Back on April 26 I reviewed my first year of wearing Jawbone UP with all its benefits and deficiencies. Two months later, on June 21, my band gave up the ghost as battery life suddenly dropped to a mere few minutes. Today I’m wearing a replacement – courtesy of Jawbone, and have a few more thoughts to share from the experience.

Considering how long the band worked well for me, I was one of the lucky ones:

14 months of nearly flawless operation sounds like an eternity, when some people had as many as five consecutive devices replaced in the course of a few months. If that statement sounds sarcastically, it should. I expect a €100+ device to easily last a few years accepting only gradual reduction of battery life.

Like many UP users have commented, the design and features make it a winner among similar bands. It’s fun and easy to use, delivers lots of information that helps me steer my habits in a healthier direction. But while the “designed in San Francisco” portion of the product works out really well, the “assembled in China” clearly needs a retrospective.

The warranty for Jawbone UP is offered only for 12 months. Pretty short, as electronics regularly come with minimum 24 months of coverage. I thought my Jawbone adventure was over, because I didn’t see the point in buying a replacement. Nonetheless, since there’s no harm in asking, I reached out to Jawbone directly and quickly got a response:

Two reset attempts and a phone conversation later I was offered a replacement. How? “As an exception“, I was told, because Jawbone “wanted to provide the best possible customer experience“. Fair enough and I’m happy to have received that kind of attention – that certainly says a lot about the approach of Jawbone towards its users. Still, I cannot quite understand why an exception was made for me, in particular. Why make exceptions in the first place? Why not extend the warranty to 24 months for everyone?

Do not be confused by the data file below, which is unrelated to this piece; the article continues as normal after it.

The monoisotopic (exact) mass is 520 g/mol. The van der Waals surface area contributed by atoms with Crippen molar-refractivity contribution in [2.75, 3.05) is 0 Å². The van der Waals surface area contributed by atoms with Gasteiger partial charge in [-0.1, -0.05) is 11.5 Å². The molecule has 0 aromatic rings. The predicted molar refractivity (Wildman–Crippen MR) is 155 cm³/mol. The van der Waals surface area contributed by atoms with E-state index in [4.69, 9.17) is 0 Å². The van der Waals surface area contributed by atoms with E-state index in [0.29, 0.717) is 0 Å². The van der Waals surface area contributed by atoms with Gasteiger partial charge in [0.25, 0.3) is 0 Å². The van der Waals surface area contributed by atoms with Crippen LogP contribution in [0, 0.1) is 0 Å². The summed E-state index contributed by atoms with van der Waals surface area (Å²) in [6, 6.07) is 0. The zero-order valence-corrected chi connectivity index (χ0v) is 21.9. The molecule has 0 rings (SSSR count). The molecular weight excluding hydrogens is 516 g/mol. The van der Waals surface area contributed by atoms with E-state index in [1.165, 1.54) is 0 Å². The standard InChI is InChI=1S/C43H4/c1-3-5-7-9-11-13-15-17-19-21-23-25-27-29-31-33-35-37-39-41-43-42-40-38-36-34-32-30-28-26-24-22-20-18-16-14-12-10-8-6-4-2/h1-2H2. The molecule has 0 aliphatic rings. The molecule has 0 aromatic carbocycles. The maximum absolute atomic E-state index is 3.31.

From my first contact with @JawboneSupport on June 24, my replacement band arrived a few weeks later, on July 17. Most of this time was shipping. Jawbone knew exactly what type, size and color I had and I was pleasantly surprised that I didn’t need to provide those details.

The new band is distinct in a few externally visible construction details. The button feels differently and it is rattling the same way it must’ve for Zach Epstein, who’s article I linked to above. He had his band replaced due to the rattling, for me it’s not an issue.

Replacement Jawbone UP

I’m hoping changes go beyond the visible and something was done to improve the band’s longevity.

During this one month of waiting for replacement, one additional issue became clear. All this data that my body is producing and sending off to Jawbone to make profit from, there’s no way to extract it in case I’d like to move away from the device. No export feature, no official policy on how to grab it. I’m not even sure if legally the data can be considered mine. I’m sure it’s my own movements that produced it, but since it was processed by the band and application, can I claim ownership?

I’m not so much worried about the possibility of Jawbone selling off my data, as long as it’s anonymized, aggregated and properly controlled. But I sure would like to receive it when I ask for it. These questions will be coming up more often as more devices join the market and users begin ditching them and switching.

For now I’m hoping my new band will accompany me longer than the previous one, and for soon-to-be users of the device, I hope Jawbone will work up enough confidence in their product that they start offering two years or more of safety, replacements available without exceptions, just in case.